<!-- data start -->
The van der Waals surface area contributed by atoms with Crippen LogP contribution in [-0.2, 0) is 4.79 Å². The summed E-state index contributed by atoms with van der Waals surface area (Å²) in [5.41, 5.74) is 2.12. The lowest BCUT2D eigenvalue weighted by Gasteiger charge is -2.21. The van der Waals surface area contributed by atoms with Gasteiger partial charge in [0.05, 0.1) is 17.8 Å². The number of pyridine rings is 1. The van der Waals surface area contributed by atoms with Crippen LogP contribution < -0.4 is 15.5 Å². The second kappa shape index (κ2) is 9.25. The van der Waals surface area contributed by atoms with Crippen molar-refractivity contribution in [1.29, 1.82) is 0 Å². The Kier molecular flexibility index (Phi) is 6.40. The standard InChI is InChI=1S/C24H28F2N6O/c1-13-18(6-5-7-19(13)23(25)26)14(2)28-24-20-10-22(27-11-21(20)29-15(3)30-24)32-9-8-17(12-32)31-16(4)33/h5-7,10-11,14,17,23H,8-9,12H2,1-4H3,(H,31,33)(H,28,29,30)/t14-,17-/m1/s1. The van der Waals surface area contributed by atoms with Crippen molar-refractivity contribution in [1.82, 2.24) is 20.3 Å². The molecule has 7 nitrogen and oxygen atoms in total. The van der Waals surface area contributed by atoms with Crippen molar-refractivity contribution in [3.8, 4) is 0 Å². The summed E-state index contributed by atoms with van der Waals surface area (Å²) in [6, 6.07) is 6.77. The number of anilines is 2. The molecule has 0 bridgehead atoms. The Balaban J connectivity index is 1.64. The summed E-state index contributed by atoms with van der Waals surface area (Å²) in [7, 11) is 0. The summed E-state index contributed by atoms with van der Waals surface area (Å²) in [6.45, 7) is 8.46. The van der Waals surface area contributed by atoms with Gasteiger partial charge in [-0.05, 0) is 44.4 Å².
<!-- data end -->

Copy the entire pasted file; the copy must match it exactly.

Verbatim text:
The van der Waals surface area contributed by atoms with Crippen LogP contribution in [-0.2, 0) is 4.79 Å². The summed E-state index contributed by atoms with van der Waals surface area (Å²) in [5.41, 5.74) is 2.12. The lowest BCUT2D eigenvalue weighted by Gasteiger charge is -2.21. The van der Waals surface area contributed by atoms with Gasteiger partial charge in [0.05, 0.1) is 17.8 Å². The number of pyridine rings is 1. The van der Waals surface area contributed by atoms with Crippen LogP contribution < -0.4 is 15.5 Å². The second kappa shape index (κ2) is 9.25. The van der Waals surface area contributed by atoms with Crippen molar-refractivity contribution in [1.29, 1.82) is 0 Å². The Kier molecular flexibility index (Phi) is 6.40. The standard InChI is InChI=1S/C24H28F2N6O/c1-13-18(6-5-7-19(13)23(25)26)14(2)28-24-20-10-22(27-11-21(20)29-15(3)30-24)32-9-8-17(12-32)31-16(4)33/h5-7,10-11,14,17,23H,8-9,12H2,1-4H3,(H,31,33)(H,28,29,30)/t14-,17-/m1/s1. The van der Waals surface area contributed by atoms with Crippen molar-refractivity contribution in [1.82, 2.24) is 20.3 Å². The molecule has 7 nitrogen and oxygen atoms in total. The van der Waals surface area contributed by atoms with Crippen molar-refractivity contribution in [3.8, 4) is 0 Å². The summed E-state index contributed by atoms with van der Waals surface area (Å²) in [6, 6.07) is 6.77. The number of anilines is 2. The molecule has 0 bridgehead atoms. The Balaban J connectivity index is 1.64. The summed E-state index contributed by atoms with van der Waals surface area (Å²) in [7, 11) is 0. The summed E-state index contributed by atoms with van der Waals surface area (Å²) in [6.45, 7) is 8.46. The van der Waals surface area contributed by atoms with Gasteiger partial charge in [-0.05, 0) is 44.4 Å².